Right Hon. W. L. MACKENZIE KING (Prime Minister):
Mr. Speaker, on a question of privilege touching a matter in which the veracity of Sir Lyman Poore Duff, the former Chief Justice of Canada, and myself as Prime Minister of Canada, was called into question, I wish to draw the attention of the house to certain statements to which I am now in a position to give an answer which I hope will be accepted by the house without question.
The statements to which I take exception are the following, which refer to certain messages furnished by the government of the United Kingdom to the chief justice, as commissioner in the Hong Kong inquiry. Mr. George Drew is quoted in the Ottawa Evening Citizen of March 1, 1948, as follows:
Having regard to the messages which were placed before him, the finding of the commissioner is utterly incomprehensible . . . The impression is conveyed that the British government did not communicate any warning to the government of Canada. That is not so . . .
On March 2, 1948, as reported in Hansard at page 1771, on a question of privilege I spoke as follows:
In my opinion, such information as the Canadian government received, at the time, from the British authorities is in complete accord with the finding of the commissioner, Chief Justice Duff, in his report, namely, that "the best informed opinion available to the Canadian authorities was that hostilities would not arise in the near future."
In the Globe and Mail of March 3, 1948, Mr. George Drew is reported as follows:
Mr. King is simply piling falsehood on falsehood. The dispatches to which he refers left no doubt of the threat of war . . . That was the interpretation placed upon them by Major Power . . .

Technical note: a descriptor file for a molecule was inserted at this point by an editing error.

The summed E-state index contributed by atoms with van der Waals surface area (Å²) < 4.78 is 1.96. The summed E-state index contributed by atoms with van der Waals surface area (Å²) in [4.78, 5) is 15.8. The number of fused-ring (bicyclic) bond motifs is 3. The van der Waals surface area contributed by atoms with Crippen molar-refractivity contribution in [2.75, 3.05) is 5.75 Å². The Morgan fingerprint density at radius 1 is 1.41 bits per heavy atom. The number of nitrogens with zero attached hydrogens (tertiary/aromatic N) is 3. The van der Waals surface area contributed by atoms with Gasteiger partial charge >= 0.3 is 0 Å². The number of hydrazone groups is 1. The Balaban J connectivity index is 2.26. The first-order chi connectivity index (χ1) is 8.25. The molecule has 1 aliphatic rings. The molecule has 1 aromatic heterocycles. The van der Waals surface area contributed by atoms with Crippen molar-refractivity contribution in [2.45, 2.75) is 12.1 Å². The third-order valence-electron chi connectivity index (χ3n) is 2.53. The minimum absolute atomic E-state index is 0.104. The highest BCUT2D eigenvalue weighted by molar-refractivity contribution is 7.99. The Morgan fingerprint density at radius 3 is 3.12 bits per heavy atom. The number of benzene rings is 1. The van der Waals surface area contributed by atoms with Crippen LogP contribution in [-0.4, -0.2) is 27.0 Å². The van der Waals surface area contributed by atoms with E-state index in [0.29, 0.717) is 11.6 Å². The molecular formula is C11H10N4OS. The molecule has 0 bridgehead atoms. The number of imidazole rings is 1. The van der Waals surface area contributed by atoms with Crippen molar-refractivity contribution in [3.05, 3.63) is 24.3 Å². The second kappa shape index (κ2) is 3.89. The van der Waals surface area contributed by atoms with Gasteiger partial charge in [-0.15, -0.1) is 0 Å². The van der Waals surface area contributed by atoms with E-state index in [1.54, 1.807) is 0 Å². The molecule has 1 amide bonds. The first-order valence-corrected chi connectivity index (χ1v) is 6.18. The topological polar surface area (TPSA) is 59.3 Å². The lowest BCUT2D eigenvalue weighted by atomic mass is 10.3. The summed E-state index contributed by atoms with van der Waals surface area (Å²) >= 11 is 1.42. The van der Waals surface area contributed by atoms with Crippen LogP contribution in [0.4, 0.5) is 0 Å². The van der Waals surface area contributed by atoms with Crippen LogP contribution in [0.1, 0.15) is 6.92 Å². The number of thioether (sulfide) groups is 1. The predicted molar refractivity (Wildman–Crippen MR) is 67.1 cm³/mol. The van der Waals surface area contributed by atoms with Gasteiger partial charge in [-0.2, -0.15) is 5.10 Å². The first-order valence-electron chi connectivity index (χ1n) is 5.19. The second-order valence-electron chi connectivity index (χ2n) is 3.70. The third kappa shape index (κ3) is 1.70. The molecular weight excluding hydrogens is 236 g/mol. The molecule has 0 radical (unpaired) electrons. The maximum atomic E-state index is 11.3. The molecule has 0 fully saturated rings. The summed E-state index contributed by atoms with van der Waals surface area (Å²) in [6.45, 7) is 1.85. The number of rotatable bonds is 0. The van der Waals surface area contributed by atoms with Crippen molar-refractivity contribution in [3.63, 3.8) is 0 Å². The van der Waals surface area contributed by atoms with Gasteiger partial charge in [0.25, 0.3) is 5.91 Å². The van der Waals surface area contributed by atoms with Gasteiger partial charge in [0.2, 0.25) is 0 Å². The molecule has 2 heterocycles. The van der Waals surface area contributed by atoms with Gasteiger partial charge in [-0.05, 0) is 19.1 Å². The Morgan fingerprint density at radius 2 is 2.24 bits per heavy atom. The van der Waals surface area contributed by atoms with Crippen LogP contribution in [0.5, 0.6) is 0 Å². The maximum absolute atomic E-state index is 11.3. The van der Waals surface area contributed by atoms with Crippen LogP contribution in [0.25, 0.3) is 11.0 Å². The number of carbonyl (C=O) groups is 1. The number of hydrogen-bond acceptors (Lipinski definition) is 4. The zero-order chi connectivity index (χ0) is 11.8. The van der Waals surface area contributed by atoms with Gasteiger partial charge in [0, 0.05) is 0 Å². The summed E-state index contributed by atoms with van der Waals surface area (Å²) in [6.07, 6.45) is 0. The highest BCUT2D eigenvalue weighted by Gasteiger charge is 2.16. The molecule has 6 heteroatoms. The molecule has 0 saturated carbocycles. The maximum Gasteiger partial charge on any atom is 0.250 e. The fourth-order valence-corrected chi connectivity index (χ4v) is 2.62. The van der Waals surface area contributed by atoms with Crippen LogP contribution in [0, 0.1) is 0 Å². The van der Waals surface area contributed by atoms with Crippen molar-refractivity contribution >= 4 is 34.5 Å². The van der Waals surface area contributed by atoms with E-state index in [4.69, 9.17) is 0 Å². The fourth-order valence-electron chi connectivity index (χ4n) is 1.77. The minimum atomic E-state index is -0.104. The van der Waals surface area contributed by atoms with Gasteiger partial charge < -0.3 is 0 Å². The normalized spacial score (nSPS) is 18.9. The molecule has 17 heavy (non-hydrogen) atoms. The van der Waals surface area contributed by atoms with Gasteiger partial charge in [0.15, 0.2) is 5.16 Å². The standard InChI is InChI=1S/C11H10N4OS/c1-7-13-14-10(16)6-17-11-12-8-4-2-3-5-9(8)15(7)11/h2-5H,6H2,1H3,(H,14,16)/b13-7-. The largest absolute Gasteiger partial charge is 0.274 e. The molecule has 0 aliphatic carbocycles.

The house already has Major Power's statement, in which he said in this house that he did not state he believed war was imminent, that in fact he said in answer to a direct question that he thought war with Japan was not imminent.
However, as hon. members know, it was suggested that the British government should be appealed to direct, and asked the question if, since they were unwilling to have the dispatches made public, they would not give a definite indication as to the accuracy or the reverse of statements concerning their contents.
I rather hesitated to make any request of the British government in the matter. I felt that my word as Prime Minister of Canada would be accepted by this house and by the people of Canada. However, since there was always a possibility that the matter would be raised in the future and that there might be a doubt, I did eventually communicate with the Prime Minister of Great Britain in regard to the dispatches, and I have since received a reply from Mr. Attlee.
These communications were exchanged some little time ago; I did not bring them to the attention of the house at the time for the reason that the house had referred to the committee on printing the question of the advisability of printing the evidence in the Hong Kong inquiry. I felt that if I made public the communications before the committee had had its meeting, it might be considered that I was seeking to influence in some way the action which the committee should take. The committee's report was made to the house yesterday and I am now taking this immediate opportunity to place on Hansard the communications which passed between the Prime Minister of the United Kingdom and myself.